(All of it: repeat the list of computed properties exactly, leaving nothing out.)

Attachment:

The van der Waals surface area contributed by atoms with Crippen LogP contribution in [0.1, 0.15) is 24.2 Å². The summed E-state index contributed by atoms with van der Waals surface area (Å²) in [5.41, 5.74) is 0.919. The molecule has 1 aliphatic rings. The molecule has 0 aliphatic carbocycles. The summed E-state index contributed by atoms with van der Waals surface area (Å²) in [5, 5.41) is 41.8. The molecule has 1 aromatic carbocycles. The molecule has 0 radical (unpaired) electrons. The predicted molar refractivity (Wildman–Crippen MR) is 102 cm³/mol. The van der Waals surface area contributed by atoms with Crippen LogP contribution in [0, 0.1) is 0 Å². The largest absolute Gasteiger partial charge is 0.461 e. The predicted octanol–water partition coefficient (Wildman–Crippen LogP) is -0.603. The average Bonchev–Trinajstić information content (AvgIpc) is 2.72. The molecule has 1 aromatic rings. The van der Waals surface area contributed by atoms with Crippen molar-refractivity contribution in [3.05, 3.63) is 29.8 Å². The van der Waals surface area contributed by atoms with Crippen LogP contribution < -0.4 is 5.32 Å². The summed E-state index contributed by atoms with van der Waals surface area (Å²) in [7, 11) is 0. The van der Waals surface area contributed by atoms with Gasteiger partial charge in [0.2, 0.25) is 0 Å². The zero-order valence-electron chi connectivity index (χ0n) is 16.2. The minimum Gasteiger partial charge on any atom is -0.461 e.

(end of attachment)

The van der Waals surface area contributed by atoms with Crippen LogP contribution in [0.1, 0.15) is 24.2 Å². The summed E-state index contributed by atoms with van der Waals surface area (Å²) in [5.41, 5.74) is 0.919. The molecule has 1 aliphatic rings. The molecule has 0 aliphatic carbocycles. The summed E-state index contributed by atoms with van der Waals surface area (Å²) in [5, 5.41) is 41.8. The molecule has 1 aromatic carbocycles. The molecule has 0 radical (unpaired) electrons. The predicted molar refractivity (Wildman–Crippen MR) is 102 cm³/mol. The van der Waals surface area contributed by atoms with Crippen LogP contribution in [0, 0.1) is 0 Å². The largest absolute Gasteiger partial charge is 0.461 e. The predicted octanol–water partition coefficient (Wildman–Crippen LogP) is -0.603. The average Bonchev–Trinajstić information content (AvgIpc) is 2.72. The molecule has 1 aromatic rings. The van der Waals surface area contributed by atoms with Crippen molar-refractivity contribution in [3.05, 3.63) is 29.8 Å². The van der Waals surface area contributed by atoms with Crippen LogP contribution < -0.4 is 5.32 Å². The summed E-state index contributed by atoms with van der Waals surface area (Å²) in [7, 11) is 0. The van der Waals surface area contributed by atoms with Gasteiger partial charge in [0.2, 0.25) is 0 Å². The zero-order valence-electron chi connectivity index (χ0n) is 16.2. The minimum Gasteiger partial charge on any atom is -0.461 e.